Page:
Your eye has a clear lens through which the image passes allowing you to see. When this lens becomes cloudy it is called a cataract.

Cataracts cause progressive painless loss of vision. The lens clouds naturally with age so that, in general, people over the age of 65 usually a gradual reduction in their vision. In younger people, cataracts can come from injury, certain medications or illnesses such as diabetes. Ultraviolet light may play a role in cataract formation. Smoking cigarettes has also been linked to cataract formation.


If vision drops to a level that interferes with your ability to read, work, or do your normal activities, then cataract surgery should be considered. Surgery is the only effective way to deal with cataracts. The procedure is generally painless. It is one of the most frequently performed procedures. Cataract surgery also has a very high success rate.

Treatments and Additional Information

Cataracts can cause:

We perform no-stitch cataract surgery through a very small incision. After the eye is numbed with anesthesia: Step 1 –  A phacoemulcification (ultrasound) probe is inserted into the eye and the cataract is broken up or emulsified. It is then gently removed from the eye. Step 2 – Placement of a new artificial lens called an IOL. The IOL will correct for the majority of your distance vision. Fine tuning is done with prescription glasses. Some patients will only need glasses for reading.
For patients who are having cataract surgery and have glaucoma as well. This laser is applied to the ciliary processes (the area where the fluid is made in the eye) so that fluid production is decreased. This in turn, lowers the pressure inside the eye.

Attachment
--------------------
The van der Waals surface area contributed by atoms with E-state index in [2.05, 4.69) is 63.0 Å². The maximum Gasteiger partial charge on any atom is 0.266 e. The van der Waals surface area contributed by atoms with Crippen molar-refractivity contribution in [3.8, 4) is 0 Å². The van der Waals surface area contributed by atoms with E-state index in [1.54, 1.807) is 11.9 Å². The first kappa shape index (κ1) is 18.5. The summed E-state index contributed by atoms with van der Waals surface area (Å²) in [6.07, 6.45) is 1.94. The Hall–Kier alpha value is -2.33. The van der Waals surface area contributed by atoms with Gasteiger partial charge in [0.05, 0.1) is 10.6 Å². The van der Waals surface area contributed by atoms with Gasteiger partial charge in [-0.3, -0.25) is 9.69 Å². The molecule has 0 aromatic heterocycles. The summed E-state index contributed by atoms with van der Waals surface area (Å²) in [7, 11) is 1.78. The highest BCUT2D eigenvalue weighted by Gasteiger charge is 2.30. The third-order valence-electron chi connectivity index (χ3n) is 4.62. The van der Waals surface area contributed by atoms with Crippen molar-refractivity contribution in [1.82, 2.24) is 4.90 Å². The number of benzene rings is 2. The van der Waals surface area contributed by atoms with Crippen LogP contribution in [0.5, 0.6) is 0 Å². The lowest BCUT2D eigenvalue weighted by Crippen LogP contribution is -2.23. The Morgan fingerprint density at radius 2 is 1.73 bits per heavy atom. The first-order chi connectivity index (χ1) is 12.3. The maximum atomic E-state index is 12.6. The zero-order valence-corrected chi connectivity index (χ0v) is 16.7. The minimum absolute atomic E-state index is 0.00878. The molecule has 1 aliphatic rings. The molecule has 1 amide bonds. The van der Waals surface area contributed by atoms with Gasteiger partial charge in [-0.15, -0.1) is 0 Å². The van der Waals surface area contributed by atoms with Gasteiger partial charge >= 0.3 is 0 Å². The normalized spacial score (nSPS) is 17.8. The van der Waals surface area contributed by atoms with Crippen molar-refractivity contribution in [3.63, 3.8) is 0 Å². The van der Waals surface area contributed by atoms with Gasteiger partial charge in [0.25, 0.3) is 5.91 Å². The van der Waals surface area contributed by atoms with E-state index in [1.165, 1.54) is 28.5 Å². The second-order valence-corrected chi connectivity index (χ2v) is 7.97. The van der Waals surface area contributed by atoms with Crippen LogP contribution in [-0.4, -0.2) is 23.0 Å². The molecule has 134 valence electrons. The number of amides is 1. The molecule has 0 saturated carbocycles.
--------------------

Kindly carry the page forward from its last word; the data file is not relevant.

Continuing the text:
Glaucoma is a disease of the optic nerve. That is the Optic nerve carries the images from the eye to the brain. There is a high prevalance of Glaucoma in the African American and Latino population. It is the leading cause of blindness for African-Americans. Glaucoma has been called the “Sneak Thief of Sight” because; in its most common form it has no symptoms; no blurred vision, no pain, no redness or swelling. People with glaucoma can go a long time with the disease and not know that anything is wrong until it is very late in the disease process.

Elevated pressure in the eye is the hallmark of glaucoma. There is fluid that is made in the eye that builds up because it can not get out through the internal drainage channels of the eye. Therefore, the pressure becomes elevated. This pressure slowly causes the death of nerve cells in the optic nerve, leading to loss of vision. Early diagnosis and treatment are essential in the prevention of visual loss due to glaucoma.

There are different categories of glaucoma:

  • Open Angle – This is the most common form of glaucoma which does damage slowly and silently.
  • Narrow Angle – This can also be a silent type of glaucoma or it can present as an acute closed angle attack which is characterized by blurred vision, pain, redness, and headache and even vomiting.
  • Secondary Glaucoma – This can develop following an eye injury, from disease and even from some medications such as Prednisone.
  • Congenital Glaucoma – This occurs when there is high pressure in the eye even at birth, causing visual loss.

The treatment of glaucoma involves drop therapy, laser (SLT, LPI, ECP, YAG CP), and filtering surgery.

Treatments and Additional Information

For patients who have open angle glaucoma, Selective Laser Trabeculoplasty (SLT) is used to open the drainage system in these patients so that the internal drainage system of the eye functions better. In that way, the pressure is then lowered in the eye. This procedure is effective in 75% of patients.